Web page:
My attempt at a New Zealand road trip didn’t start very well.
In the space of the first week we had unwittingly checked into a hippy commune, bought a car, had all our belongings stolen from said car and then been stuck in the middle of nowhere waiting for the car to be repaired. To say the least, it had been an eventful start. I think I took the loss of my luggage pretty well, copious amounts of cheap wine certainly helped. Though admittedly I did mourn the loss of my hair straighteners for a good while. But eventually, with the car back in one piece we were ready to actually start our trip. So we bid farewell to the Fat Cat hippies(read about this amazing place here and here) and headed north through Waipu (got to love these Maori names) and on to Whangarei where we discover the Little Earth Lodge, a tucked away haven of a hostel nestled deep in a kauri filled forest. On the deck we meet a lean, bushy eye-browed guy with hair nicer than mine. ‘I slept in a tree last night,’ he says solemnly, before introducing himself as Ian, a trainee yoga instructor from Florida. Apparently its not a good idea to sleep in trees in New Zealand. You’re likely to be attacked by territorial possums. Ian is either the most zen guy I’ve ever met or the most stoned. Possibly both.
Little Earth Lodge’s best kept secret is the glow worm caves hiding in its back garden. Known as ‘the budget traveller’s answer to Waitomo’ the Abbey Caves can be explored for free, all you need is a head torch and a fondness for claustrophobic, dark spaces. The opening to the caves is literally a hole in the middle of the forest. After the recent rainfall the rocks down are slippery and we land in murky, waist-high water at the bottom. With no idea what might be lurking in the narrow tunnels ahead or swimming around us in the icy water, we head into the darkness. (Cue thoughts of Gollum and those weird things in ‘The Descent’.) After many twists and turns, sloshing around amid frequent cries of, ‘something touched my foot!’ we arrive at the end of the cave where we turn off our head torches to see the glowworms above us, carpeting the ceiling of the cave like a miniature milky way. It’s an amazing sight, and we didn’t have to pay $50 for it…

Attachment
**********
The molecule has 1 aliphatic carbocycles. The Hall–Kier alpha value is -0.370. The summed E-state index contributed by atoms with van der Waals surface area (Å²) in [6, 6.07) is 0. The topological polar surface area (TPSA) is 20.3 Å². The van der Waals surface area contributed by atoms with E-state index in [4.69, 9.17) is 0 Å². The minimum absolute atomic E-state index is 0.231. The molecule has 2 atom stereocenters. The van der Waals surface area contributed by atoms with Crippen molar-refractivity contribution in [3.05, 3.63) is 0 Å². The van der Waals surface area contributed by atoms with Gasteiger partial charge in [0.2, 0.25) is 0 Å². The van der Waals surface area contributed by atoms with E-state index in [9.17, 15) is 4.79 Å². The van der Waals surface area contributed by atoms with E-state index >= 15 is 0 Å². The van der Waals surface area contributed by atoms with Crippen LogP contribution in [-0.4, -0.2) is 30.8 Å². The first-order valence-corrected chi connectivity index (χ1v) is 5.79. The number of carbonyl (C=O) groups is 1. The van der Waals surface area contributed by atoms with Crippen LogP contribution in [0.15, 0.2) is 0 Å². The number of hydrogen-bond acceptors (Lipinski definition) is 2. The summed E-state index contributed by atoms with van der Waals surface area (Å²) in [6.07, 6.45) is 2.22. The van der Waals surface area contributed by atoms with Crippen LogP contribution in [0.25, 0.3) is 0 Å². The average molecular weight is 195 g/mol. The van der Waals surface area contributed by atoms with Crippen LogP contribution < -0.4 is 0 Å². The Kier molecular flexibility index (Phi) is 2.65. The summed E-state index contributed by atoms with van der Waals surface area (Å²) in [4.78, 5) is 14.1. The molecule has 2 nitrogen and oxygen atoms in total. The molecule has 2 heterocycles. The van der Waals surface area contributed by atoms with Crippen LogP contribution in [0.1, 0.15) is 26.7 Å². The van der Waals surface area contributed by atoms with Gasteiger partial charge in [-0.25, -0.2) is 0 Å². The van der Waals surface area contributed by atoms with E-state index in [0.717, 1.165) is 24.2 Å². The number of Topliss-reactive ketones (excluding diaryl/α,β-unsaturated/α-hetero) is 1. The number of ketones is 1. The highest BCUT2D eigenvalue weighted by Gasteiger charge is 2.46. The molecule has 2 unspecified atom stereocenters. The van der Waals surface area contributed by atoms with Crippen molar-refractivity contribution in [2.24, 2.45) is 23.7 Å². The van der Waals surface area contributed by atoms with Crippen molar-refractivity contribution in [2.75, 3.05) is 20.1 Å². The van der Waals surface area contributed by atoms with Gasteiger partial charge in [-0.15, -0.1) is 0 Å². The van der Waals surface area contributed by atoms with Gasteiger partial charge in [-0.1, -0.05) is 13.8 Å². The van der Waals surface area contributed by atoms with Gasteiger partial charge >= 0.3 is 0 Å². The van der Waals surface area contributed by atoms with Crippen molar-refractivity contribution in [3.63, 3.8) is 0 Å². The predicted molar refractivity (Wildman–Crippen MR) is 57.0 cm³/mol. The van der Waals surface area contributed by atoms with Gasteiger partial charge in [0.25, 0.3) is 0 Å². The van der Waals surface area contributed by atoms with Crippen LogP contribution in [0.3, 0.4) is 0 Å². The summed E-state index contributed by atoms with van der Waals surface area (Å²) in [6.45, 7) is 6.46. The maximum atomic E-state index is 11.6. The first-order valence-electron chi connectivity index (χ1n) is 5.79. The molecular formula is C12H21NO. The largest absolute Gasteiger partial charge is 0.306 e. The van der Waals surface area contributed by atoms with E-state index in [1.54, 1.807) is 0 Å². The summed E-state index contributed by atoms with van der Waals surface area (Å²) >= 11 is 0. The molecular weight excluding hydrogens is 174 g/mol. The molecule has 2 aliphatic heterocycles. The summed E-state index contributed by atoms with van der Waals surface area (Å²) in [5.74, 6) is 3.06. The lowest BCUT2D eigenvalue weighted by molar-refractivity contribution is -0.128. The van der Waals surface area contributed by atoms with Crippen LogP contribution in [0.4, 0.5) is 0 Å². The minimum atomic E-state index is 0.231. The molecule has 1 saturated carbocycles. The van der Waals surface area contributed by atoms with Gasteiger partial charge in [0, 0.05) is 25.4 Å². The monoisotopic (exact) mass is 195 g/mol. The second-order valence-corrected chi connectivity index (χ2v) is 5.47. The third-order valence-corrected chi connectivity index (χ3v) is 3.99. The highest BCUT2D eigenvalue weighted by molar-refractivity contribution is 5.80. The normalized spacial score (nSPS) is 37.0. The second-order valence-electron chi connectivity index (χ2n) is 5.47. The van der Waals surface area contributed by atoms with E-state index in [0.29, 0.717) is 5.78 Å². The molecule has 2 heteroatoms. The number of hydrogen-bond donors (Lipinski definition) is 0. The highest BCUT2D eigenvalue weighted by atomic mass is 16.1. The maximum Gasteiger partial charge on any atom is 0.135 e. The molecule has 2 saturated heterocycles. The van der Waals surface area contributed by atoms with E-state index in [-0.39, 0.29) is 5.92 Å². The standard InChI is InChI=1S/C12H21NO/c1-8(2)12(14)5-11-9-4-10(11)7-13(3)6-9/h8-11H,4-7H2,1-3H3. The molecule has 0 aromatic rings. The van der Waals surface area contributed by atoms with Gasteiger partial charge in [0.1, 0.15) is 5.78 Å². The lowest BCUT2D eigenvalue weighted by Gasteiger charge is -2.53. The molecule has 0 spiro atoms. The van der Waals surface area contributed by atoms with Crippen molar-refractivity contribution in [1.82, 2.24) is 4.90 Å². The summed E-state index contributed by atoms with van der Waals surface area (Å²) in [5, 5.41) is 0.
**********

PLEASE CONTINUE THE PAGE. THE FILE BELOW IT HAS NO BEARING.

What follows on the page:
The next day after a morning yoga lesson with Ian, (it didn’t go down well, I can’t even touch my toes,) we take a walk around the forest where ancient kauri trees have stood for centuries. (These trees can grow up to 50 metres high!) A trail takes us down to Whangarei Falls, described by Lonely Planet as ‘the Kim Kardashian of New Zealand’s waterfalls, not the most impressive but definitely the most photographed.’ The falls look pretty impressive to me, with torrents of clear water tumbling over the edge of a sheer cliff face into a deep pool. This wouldn’t look out of place in a tropical jungle. I can imagine monkeys scampering about the rocks and swinging from vines. The only monkey I see however is Ian, who decides to strip completely naked (to the horror of an elderly German couple) and swim out to the falls where he perches on a rock and does a spot of yoga. Of course.